Trendsetters

These yachts move the dial, creating something new through the vision of designers and the skill of world-class builders. The results are coming soon to a dock near you.

Trendsetters

Going the Distance
Expedition yachts seem to offer the right combination of styling, amenities, range, accommodation space and work-boat ethic for the yacht buyer of today. Big Fish, the 147-foot, 7-inch steel-hulled build by McMullen & Wing, designed by Gregory C. Marshall Naval Architect for Aquos Yachts, is one such boat, with five staterooms, a 10,000-mile range and stone decks that require minimal maintenance. The boat is luxuriously appointed with a 22-foot video wall, an upper-deck Jacuzzi and extensive outdoor space. If the maiden voyage schedule for Big Fish is any indication, this big volume boat has big plans. Beyond the standard South Pacific island-hopping, Big Fish is slated to visit Patagonia and Antarctica this winter, while next summer brings her through the Northeast Passage — that's correct, along the north coast of Russia. But the best part is that those aboard Big Fish will actually see the sights: Huge windows make sure all guests can take in views of her magnificent surroundings. And better yet, they can get into the action themselves: She's equipped with a custom aluminum tender with a diesel-powered jet drive and 250-mile range, plus a pair of sailing dinghies, six kayaks, and fishing and dive gear. mybigfishcharters.com

Trendsetters

The 190-foot Royal Huisman ketch Ethereal puts its virtually unlimited range and smart use of power at the service of an adventurous crew.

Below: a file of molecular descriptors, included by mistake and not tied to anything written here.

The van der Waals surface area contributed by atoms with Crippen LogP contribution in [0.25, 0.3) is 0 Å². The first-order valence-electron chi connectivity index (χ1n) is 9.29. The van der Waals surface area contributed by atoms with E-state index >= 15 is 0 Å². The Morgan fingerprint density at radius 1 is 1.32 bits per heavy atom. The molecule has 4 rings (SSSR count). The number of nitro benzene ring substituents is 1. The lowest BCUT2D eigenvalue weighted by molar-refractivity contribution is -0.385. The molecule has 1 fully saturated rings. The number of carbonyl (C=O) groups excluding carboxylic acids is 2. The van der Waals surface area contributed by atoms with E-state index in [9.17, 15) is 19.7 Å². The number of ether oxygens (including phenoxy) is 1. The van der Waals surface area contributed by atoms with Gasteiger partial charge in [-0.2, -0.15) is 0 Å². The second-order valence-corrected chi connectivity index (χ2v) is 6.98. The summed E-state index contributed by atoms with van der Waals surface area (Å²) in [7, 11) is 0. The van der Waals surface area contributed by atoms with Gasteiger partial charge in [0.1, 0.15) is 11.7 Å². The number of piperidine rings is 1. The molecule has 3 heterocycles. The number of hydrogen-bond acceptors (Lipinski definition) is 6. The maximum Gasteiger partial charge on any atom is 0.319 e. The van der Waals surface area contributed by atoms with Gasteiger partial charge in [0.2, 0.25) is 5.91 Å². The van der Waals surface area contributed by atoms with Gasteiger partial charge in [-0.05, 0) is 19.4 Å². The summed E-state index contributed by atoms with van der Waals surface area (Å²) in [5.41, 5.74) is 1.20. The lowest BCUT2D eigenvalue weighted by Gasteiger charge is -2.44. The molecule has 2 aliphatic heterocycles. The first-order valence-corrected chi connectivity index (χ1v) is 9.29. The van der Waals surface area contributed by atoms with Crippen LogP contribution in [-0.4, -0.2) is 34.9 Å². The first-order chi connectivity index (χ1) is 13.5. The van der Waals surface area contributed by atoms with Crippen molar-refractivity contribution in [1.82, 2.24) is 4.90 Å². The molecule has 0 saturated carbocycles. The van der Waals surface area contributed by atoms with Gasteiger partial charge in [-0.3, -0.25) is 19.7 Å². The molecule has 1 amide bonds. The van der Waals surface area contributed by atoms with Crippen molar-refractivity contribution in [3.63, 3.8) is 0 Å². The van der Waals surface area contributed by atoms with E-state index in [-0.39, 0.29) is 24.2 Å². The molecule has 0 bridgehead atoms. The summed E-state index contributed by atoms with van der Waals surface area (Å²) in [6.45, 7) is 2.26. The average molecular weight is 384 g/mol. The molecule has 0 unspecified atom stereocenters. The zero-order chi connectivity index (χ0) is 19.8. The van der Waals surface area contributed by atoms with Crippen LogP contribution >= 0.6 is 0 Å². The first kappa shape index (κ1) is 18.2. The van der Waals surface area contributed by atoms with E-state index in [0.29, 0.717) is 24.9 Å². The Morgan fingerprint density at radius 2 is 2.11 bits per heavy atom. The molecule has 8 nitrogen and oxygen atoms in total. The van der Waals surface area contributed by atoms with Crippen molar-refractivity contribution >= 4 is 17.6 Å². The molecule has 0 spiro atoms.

Trendsetters

Master and Commanding View
Opulence is nothing new in a master stateroom. But there has been a sea change in the criteria defining that luxury. Not long ago the midship master, where pitch and roll would impart less movement, was considered the ideal. Back then, the demands of designing around a full-beam stateroom were as simple as an additional staircase here or a concealed service passageway there. But no more. Owners no longer want to be located belowdecks. The challenges of putting a master stateroom on the main deck, or even the upper deck, have meant yacht designers are capitalizing on the increased volume that results from new hull designs and stabilizer systems. The results speak for themselves: Huge, full-beam main-deck masters offer sitting areas with treasured objets d'art, efficient, comfortable offices, his-and-hers heads with spa-worthy fixtures, huge windows looking onto world-class views and, of course, a giant berth swathed in the finest bed linens. Then there are those yachts that raise the stakes, and the master, to the upper deck.